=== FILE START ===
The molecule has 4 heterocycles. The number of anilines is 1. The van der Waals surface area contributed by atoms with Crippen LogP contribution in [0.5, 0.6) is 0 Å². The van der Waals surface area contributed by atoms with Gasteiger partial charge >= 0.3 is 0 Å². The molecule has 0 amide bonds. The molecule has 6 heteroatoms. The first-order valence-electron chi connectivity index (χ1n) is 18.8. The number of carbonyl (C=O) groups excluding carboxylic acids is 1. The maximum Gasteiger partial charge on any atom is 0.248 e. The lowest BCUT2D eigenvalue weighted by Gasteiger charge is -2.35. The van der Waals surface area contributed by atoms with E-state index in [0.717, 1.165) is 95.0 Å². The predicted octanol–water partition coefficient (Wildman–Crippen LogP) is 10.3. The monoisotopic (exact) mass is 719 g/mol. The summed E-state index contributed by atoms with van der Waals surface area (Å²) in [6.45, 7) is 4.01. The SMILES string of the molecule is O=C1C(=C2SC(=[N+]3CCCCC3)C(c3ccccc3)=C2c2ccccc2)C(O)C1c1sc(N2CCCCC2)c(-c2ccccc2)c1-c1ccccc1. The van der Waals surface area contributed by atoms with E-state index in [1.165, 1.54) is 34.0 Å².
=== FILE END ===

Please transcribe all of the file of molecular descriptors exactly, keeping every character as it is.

The molecule has 4 heterocycles. The number of anilines is 1. The van der Waals surface area contributed by atoms with Crippen LogP contribution in [0.5, 0.6) is 0 Å². The van der Waals surface area contributed by atoms with Gasteiger partial charge >= 0.3 is 0 Å². The molecule has 0 amide bonds. The molecule has 6 heteroatoms. The first-order valence-electron chi connectivity index (χ1n) is 18.8. The number of carbonyl (C=O) groups excluding carboxylic acids is 1. The maximum Gasteiger partial charge on any atom is 0.248 e. The lowest BCUT2D eigenvalue weighted by Gasteiger charge is -2.35. The van der Waals surface area contributed by atoms with E-state index in [0.717, 1.165) is 95.0 Å². The predicted octanol–water partition coefficient (Wildman–Crippen LogP) is 10.3. The monoisotopic (exact) mass is 719 g/mol. The summed E-state index contributed by atoms with van der Waals surface area (Å²) in [6.45, 7) is 4.01. The SMILES string of the molecule is O=C1C(=C2SC(=[N+]3CCCCC3)C(c3ccccc3)=C2c2ccccc2)C(O)C1c1sc(N2CCCCC2)c(-c2ccccc2)c1-c1ccccc1. The van der Waals surface area contributed by atoms with E-state index in [1.165, 1.54) is 34.0 Å².